Maria L. La Ganga and Sam Quinones, Los Angeles Times, July 6, 2007
Over the last decade, the city’s government has finally started to reflect its demographics. Los Angeles, with a Latino population of nearly 50%, has a city attorney named Rocky Delgadillo and a City Council on which five of 15 members are of Mexican descent.
But the telegenic [Mayor Antonio] Villaraigosa, one of the highest-profile Latino politicians in America and a likely future candidate for governor, has been the undisputed star. Shortly after his election as the first Latino mayor of modern Los Angeles, he made the cover of Newsweek, with the headline: “Latino Power.” Democratic presidential hopeful Sen. Hillary Rodham Clinton bragged in May when she snared his endorsement.
In recent weeks, though, pride has turned to disappointment and wariness among some Latino voters as two promising political stars landed in the headlines at the same time for all the wrong reasons—Villaraigosa for his infidelity and Delgadillo for a widening scandal that included his wife’s banging up a city car, driving with a suspended license and ignoring a warrant for her arrest.
It is too early to tell whether their troubles will cost the two men allegiance among Latinos, who voted en masse for Villaraigosa in 2005, helping to hand him a landslide victory over Mayor James K. Hahn. Some voters, however, worried Thursday that the City Hall scandals could harm future Latino candidates and other Democrats.
Political analyst Sherry Bebitch Jeffe said that the current uproar at City Hall is, in a perverse way, proof that Latino politicians have made it to the big time here.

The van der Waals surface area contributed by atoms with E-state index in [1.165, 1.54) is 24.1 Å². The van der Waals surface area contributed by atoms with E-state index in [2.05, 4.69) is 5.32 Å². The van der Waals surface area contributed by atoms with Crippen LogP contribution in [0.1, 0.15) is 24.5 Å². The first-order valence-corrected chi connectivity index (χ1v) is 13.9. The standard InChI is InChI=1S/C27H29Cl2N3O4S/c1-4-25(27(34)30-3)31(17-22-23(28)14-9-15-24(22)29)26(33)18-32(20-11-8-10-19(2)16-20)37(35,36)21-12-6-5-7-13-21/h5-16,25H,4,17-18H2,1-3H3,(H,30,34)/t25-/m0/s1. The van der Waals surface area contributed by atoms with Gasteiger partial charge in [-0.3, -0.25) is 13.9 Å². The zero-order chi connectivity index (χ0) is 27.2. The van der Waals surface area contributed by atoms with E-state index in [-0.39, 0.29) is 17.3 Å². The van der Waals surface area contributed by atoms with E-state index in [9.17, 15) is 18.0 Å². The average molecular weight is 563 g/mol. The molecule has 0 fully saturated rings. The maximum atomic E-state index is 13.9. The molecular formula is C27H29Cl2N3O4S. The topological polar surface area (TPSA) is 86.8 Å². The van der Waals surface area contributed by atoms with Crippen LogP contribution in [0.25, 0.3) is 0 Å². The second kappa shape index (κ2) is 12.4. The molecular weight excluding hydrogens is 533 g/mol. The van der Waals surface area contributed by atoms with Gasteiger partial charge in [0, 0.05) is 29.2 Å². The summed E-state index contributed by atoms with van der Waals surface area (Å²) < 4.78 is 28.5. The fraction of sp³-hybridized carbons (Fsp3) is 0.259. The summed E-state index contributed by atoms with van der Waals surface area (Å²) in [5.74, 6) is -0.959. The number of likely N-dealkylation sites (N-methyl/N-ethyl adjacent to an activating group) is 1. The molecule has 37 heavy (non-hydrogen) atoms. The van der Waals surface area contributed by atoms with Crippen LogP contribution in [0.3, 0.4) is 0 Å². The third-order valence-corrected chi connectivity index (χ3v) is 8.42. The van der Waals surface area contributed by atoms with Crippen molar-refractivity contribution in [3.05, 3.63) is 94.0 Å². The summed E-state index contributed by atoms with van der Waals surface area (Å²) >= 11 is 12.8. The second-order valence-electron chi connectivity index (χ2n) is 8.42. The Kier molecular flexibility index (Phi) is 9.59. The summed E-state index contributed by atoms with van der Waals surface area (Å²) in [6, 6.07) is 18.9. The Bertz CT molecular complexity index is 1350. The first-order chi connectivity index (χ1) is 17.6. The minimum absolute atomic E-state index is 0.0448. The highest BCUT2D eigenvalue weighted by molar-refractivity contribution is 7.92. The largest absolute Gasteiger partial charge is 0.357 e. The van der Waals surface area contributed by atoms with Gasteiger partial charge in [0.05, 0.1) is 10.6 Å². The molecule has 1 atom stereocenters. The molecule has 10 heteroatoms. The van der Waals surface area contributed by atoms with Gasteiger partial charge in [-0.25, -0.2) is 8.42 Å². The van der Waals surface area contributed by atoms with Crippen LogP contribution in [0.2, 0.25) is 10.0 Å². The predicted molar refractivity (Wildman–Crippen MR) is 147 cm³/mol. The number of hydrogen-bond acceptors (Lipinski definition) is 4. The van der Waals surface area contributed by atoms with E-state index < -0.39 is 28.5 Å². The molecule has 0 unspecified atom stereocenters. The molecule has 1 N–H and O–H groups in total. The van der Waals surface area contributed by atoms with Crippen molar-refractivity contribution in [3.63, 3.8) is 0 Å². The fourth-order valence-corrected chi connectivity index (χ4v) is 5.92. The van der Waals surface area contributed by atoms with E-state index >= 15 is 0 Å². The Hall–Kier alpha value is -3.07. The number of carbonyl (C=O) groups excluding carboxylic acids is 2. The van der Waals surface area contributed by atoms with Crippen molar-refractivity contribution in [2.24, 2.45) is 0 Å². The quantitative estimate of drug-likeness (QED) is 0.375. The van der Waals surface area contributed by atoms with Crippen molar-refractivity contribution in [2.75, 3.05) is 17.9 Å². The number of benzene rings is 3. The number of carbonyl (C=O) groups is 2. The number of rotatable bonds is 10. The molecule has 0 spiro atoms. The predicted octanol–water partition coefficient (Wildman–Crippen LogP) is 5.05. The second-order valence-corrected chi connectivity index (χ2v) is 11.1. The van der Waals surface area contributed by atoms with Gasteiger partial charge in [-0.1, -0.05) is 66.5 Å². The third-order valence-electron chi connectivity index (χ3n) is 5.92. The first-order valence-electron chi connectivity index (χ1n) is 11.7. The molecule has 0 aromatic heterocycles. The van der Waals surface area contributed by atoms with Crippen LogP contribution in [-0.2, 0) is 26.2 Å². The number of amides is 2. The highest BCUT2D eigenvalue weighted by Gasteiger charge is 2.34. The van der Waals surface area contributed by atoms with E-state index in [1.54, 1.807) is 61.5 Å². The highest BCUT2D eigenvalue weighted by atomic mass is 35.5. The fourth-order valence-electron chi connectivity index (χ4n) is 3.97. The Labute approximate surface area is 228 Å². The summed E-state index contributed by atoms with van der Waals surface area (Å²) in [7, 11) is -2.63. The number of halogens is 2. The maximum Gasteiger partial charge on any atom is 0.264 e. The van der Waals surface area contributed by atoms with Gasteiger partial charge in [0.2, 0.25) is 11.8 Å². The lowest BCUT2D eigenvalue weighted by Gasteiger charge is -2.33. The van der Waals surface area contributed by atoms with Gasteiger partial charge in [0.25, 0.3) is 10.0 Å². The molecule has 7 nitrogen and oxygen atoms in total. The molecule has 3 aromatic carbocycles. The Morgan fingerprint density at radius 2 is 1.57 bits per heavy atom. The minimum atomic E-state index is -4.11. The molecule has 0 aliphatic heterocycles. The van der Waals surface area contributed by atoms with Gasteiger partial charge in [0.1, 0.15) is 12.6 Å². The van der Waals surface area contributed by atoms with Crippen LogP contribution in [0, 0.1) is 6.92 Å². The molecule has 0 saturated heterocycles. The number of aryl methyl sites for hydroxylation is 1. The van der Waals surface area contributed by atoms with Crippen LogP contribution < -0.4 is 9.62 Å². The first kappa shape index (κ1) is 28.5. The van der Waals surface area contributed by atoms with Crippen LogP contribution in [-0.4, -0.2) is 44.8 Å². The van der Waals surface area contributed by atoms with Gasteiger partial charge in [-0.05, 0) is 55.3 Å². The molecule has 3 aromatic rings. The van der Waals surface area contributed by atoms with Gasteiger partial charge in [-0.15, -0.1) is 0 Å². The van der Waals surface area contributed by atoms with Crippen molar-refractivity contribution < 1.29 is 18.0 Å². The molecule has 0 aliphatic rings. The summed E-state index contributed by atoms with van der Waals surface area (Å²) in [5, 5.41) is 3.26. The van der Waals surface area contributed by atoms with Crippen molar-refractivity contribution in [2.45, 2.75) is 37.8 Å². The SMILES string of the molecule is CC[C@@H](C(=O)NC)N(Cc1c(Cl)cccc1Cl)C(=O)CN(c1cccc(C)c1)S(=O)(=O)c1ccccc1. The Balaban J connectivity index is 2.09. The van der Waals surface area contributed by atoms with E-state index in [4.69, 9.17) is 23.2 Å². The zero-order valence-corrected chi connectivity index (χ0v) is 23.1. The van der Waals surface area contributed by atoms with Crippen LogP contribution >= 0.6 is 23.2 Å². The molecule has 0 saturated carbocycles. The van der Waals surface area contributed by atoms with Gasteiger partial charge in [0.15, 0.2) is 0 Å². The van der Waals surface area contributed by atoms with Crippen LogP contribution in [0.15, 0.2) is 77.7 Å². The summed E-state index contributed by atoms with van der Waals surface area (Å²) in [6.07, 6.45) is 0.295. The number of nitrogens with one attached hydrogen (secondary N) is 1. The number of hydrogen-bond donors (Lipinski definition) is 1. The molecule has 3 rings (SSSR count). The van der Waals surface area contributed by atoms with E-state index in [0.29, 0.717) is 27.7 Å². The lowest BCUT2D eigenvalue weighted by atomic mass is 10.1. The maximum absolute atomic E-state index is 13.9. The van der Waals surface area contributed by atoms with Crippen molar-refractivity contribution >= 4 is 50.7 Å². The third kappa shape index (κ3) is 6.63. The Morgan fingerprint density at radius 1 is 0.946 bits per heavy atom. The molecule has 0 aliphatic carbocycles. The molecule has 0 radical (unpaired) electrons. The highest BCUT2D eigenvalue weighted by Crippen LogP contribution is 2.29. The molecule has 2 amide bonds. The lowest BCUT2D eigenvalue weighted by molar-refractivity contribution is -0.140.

“Latinos have reached a certain level in politics,” Jeffe said. “They are visible, powerful, numerous and open to the kind of media scrutiny they haven’t had to deal with before.”
Mario Hernandez, a 32-year-old administrative assistant in downtown Los Angeles, worried that the extramarital affair the mayor admitted to earlier this week could hurt his image and possibly hurt his political chances—whether for reelection or a run for governor in 2010.
Hernandez was less forgiving of Delgadillo, whom he called a hypocrite for insisting that socialite Paris Hilton serve her full sentence for driving on a suspended license, even though his wife had also driven without a license and failed to show up in court.
Delgadillo “was going out of his way to make Paris an example, and here he was not being honest about his wife and then having [staffers] baby-sit his kids,” Hernandez said. “He was abusing his power and using city money improperly.”
Former City Councilman Richard Alatorre, who left public office after pleading guilty to tax evasion in 2001, was one of the few current or former Latino elected officials willing to talk on the record about the City Hall furor that has riveted Los Angeles. While the recent revelations aren’t unique to Latino politicians, he said, he believes that Latino leaders are held to a higher standard of behavior.
At the Brooklyn Hair Styler on Cesar Chavez Avenue in Boyle Heights, Delgadillo’s woes didn’t even register with owner Maria Garcia. But she had little patience for the mayor’s problems.